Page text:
Now our notebook set-up is much simpler:


# my_string, my_int, and my_float are already defined!
import datetime as dt
my_date = dt.datetime.strptime(a_date, '%Y-%m-%d')

Our brief glance so far uncovers only the tip of the Papermill iceberg. The library can also execute and collect metrics across notebooks, summarise collections of notebooks, and it provides an API for storing data and Matplotlib plots for access in other scripts or notebooks. It’s all well documented in the GitHub readme, so there’s no need to reiterate here.

It should now be clear that, using this technique, it is possible to write shell or Python scripts that can batch produce multiple documents and be scheduled via tools like crontab to run automatically on a schedule. Powerful stuff!

Styling Notebooks

If you’re looking for a particular look-and-feel in your notebooks, you can create an external CSS file and load it with Python.


from IPython.display import HTML
HTML('<style>{}</style>'.format(open('custom.css').read()))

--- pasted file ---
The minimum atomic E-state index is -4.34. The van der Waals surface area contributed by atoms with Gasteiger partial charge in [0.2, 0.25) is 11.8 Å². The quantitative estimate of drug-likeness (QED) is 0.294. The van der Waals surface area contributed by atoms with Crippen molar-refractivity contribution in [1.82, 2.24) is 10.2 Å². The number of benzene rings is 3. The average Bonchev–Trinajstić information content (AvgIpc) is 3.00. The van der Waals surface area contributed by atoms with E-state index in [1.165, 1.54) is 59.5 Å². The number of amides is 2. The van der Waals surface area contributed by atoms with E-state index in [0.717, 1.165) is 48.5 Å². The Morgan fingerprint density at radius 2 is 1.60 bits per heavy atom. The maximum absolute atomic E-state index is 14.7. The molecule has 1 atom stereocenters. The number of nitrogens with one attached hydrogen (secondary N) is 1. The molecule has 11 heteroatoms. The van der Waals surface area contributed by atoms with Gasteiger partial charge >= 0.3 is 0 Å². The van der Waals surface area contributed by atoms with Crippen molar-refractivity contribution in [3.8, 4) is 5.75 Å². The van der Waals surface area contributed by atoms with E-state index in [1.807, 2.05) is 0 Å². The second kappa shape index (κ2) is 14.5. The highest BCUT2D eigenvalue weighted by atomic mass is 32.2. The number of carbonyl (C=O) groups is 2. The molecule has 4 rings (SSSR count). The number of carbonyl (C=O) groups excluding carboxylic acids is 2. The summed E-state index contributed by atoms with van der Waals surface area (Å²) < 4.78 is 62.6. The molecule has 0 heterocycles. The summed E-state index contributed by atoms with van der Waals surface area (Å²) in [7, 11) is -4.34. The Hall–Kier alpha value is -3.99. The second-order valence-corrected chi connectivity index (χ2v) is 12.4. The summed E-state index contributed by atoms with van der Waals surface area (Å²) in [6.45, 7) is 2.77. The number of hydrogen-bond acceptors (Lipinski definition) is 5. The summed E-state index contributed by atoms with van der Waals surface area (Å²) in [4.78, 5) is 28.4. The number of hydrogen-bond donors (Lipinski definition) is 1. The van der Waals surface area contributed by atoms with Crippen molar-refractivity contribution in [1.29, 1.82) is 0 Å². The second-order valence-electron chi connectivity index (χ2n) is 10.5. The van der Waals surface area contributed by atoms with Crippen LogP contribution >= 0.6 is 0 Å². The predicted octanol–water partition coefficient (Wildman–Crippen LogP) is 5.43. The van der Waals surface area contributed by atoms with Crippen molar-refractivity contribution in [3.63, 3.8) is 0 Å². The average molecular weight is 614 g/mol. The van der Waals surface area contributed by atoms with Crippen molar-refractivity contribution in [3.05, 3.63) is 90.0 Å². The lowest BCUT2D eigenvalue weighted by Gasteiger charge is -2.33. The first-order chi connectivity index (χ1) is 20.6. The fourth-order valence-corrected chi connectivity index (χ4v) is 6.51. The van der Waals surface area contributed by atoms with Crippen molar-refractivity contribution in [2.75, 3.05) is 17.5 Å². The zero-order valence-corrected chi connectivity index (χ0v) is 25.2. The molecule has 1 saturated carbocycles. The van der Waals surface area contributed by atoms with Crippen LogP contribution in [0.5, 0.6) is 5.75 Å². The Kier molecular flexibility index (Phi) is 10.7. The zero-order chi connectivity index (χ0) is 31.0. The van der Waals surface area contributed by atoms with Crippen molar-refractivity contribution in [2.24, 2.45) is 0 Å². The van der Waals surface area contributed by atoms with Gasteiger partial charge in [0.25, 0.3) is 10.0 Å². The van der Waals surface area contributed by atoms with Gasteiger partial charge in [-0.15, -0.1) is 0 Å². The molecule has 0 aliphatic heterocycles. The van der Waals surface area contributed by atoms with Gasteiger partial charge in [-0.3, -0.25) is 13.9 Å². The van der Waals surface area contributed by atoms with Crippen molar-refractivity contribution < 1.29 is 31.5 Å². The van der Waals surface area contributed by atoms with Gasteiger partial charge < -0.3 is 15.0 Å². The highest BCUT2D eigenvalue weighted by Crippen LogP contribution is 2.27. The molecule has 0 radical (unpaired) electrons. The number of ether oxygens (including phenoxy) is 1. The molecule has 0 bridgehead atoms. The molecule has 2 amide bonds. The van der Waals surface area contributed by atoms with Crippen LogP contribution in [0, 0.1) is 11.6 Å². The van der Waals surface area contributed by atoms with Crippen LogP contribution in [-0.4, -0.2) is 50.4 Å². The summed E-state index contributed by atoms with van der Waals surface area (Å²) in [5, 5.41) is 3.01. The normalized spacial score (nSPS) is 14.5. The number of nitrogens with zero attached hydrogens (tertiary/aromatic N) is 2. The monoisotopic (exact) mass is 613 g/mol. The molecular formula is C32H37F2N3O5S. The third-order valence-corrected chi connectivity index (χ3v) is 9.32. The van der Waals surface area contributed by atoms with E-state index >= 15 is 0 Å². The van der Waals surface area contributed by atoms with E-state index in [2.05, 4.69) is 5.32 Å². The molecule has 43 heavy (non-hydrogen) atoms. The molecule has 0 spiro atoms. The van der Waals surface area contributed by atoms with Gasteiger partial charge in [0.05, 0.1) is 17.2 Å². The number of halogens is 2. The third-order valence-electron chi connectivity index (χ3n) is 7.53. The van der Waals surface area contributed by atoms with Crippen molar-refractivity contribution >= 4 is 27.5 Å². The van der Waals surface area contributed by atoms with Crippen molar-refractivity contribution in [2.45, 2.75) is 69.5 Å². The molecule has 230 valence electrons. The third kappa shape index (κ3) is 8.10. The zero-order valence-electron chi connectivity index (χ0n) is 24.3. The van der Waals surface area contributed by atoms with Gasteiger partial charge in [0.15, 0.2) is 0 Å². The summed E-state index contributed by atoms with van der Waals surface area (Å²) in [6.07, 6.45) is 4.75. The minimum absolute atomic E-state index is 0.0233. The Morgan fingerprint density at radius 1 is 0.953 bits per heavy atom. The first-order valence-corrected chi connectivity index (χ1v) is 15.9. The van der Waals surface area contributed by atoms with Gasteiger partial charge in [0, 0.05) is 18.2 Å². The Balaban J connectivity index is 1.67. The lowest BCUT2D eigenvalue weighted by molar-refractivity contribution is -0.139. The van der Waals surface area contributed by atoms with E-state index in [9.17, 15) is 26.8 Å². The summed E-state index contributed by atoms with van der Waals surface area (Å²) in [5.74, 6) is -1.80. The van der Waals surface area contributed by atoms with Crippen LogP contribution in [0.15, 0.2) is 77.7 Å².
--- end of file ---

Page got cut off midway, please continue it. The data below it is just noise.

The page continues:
This works because IPython’s HTML objects are inserted directly into the cell output div as raw HTML. In fact, this is equivalent to writing an HTML cell:



<style>.css-example { color: darkcyan; }</style>

To demonstrate that this works let’s use another HTML cell.

%%html
<span class='css-example'>This text has a nice colour</span>

This text has a nice colour

Using HTML cells would be fine for one or two lines, but it will typically be cleaner to load an external file as we first saw.

If you would rather customise all your notebooks at once, you can write CSS straight into the ~/.jupyter/custom/custom.css file in your Jupyter config directory instead, though this will only work when running or converting notebooks on your own computer.

Indeed, all of the aforementioned techniques will also work in notebooks converted to HTML, but will not work in converted PDFs.

To explore your styling options, remember that as Jupyter is just a web app you can use your browser’s dev tools to inspect it while it’s running or delve into some exported HTML output. You will quickly find that it is well-structured: all cells are designated with the cell class, text and code cells are likewise respectively demarked with text_cell and code_cell, inputs and outputs are indicated with input and output, and so on.